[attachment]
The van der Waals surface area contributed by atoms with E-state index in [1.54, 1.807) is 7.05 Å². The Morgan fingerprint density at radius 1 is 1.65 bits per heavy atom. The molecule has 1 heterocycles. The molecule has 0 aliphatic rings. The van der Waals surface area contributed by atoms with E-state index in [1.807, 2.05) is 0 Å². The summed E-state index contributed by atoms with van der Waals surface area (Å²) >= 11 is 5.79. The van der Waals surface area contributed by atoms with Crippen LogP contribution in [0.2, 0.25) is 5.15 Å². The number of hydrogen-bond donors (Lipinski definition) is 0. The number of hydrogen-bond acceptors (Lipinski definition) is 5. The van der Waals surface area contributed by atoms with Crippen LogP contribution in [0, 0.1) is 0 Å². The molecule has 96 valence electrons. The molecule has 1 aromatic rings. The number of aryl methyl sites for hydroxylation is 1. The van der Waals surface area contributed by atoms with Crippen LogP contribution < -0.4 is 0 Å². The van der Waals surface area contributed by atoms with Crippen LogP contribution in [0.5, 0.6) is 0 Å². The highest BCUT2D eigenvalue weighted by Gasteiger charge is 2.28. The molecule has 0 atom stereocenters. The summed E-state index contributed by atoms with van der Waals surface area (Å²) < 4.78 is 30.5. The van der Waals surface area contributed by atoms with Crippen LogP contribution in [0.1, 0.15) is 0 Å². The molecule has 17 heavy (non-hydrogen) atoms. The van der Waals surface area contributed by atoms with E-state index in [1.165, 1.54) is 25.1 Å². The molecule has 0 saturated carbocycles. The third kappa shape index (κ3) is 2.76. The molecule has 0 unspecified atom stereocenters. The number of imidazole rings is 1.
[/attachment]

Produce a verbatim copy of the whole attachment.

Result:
The van der Waals surface area contributed by atoms with E-state index in [1.54, 1.807) is 7.05 Å². The Morgan fingerprint density at radius 1 is 1.65 bits per heavy atom. The molecule has 1 heterocycles. The molecule has 0 aliphatic rings. The van der Waals surface area contributed by atoms with E-state index in [1.807, 2.05) is 0 Å². The summed E-state index contributed by atoms with van der Waals surface area (Å²) >= 11 is 5.79. The van der Waals surface area contributed by atoms with Crippen LogP contribution in [0.2, 0.25) is 5.15 Å². The number of hydrogen-bond donors (Lipinski definition) is 0. The number of hydrogen-bond acceptors (Lipinski definition) is 5. The van der Waals surface area contributed by atoms with Crippen LogP contribution in [0, 0.1) is 0 Å². The molecule has 96 valence electrons. The molecule has 1 aromatic rings. The number of aryl methyl sites for hydroxylation is 1. The van der Waals surface area contributed by atoms with Crippen LogP contribution < -0.4 is 0 Å². The van der Waals surface area contributed by atoms with Crippen LogP contribution in [0.5, 0.6) is 0 Å². The highest BCUT2D eigenvalue weighted by Gasteiger charge is 2.28. The molecule has 0 atom stereocenters. The summed E-state index contributed by atoms with van der Waals surface area (Å²) < 4.78 is 30.5. The van der Waals surface area contributed by atoms with Crippen LogP contribution in [0.1, 0.15) is 0 Å². The molecule has 17 heavy (non-hydrogen) atoms. The van der Waals surface area contributed by atoms with E-state index in [1.165, 1.54) is 25.1 Å². The molecule has 0 saturated carbocycles. The third kappa shape index (κ3) is 2.76. The molecule has 0 unspecified atom stereocenters. The number of imidazole rings is 1.